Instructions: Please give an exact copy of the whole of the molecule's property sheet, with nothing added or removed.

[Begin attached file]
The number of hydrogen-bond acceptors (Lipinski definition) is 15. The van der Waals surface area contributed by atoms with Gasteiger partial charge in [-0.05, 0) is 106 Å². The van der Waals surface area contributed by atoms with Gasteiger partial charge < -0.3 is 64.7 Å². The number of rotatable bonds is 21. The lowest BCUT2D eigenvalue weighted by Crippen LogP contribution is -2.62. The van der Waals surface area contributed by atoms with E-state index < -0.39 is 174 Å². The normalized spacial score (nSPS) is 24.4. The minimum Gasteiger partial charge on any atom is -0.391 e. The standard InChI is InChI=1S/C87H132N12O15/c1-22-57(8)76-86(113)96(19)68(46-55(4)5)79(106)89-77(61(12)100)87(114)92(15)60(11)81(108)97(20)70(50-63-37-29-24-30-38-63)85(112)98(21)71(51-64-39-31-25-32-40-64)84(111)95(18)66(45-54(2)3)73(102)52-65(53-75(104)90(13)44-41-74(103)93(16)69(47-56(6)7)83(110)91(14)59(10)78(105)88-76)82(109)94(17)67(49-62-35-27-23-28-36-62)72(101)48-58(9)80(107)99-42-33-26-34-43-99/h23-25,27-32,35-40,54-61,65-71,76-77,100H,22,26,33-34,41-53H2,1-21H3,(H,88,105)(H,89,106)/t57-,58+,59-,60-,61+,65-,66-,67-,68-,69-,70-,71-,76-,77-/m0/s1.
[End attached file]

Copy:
The number of hydrogen-bond acceptors (Lipinski definition) is 15. The van der Waals surface area contributed by atoms with Gasteiger partial charge in [-0.05, 0) is 106 Å². The van der Waals surface area contributed by atoms with Gasteiger partial charge < -0.3 is 64.7 Å². The number of rotatable bonds is 21. The lowest BCUT2D eigenvalue weighted by Crippen LogP contribution is -2.62. The van der Waals surface area contributed by atoms with E-state index < -0.39 is 174 Å². The normalized spacial score (nSPS) is 24.4. The minimum Gasteiger partial charge on any atom is -0.391 e. The standard InChI is InChI=1S/C87H132N12O15/c1-22-57(8)76-86(113)96(19)68(46-55(4)5)79(106)89-77(61(12)100)87(114)92(15)60(11)81(108)97(20)70(50-63-37-29-24-30-38-63)85(112)98(21)71(51-64-39-31-25-32-40-64)84(111)95(18)66(45-54(2)3)73(102)52-65(53-75(104)90(13)44-41-74(103)93(16)69(47-56(6)7)83(110)91(14)59(10)78(105)88-76)82(109)94(17)67(49-62-35-27-23-28-36-62)72(101)48-58(9)80(107)99-42-33-26-34-43-99/h23-25,27-32,35-40,54-61,65-71,76-77,100H,22,26,33-34,41-53H2,1-21H3,(H,88,105)(H,89,106)/t57-,58+,59-,60-,61+,65-,66-,67-,68-,69-,70-,71-,76-,77-/m0/s1.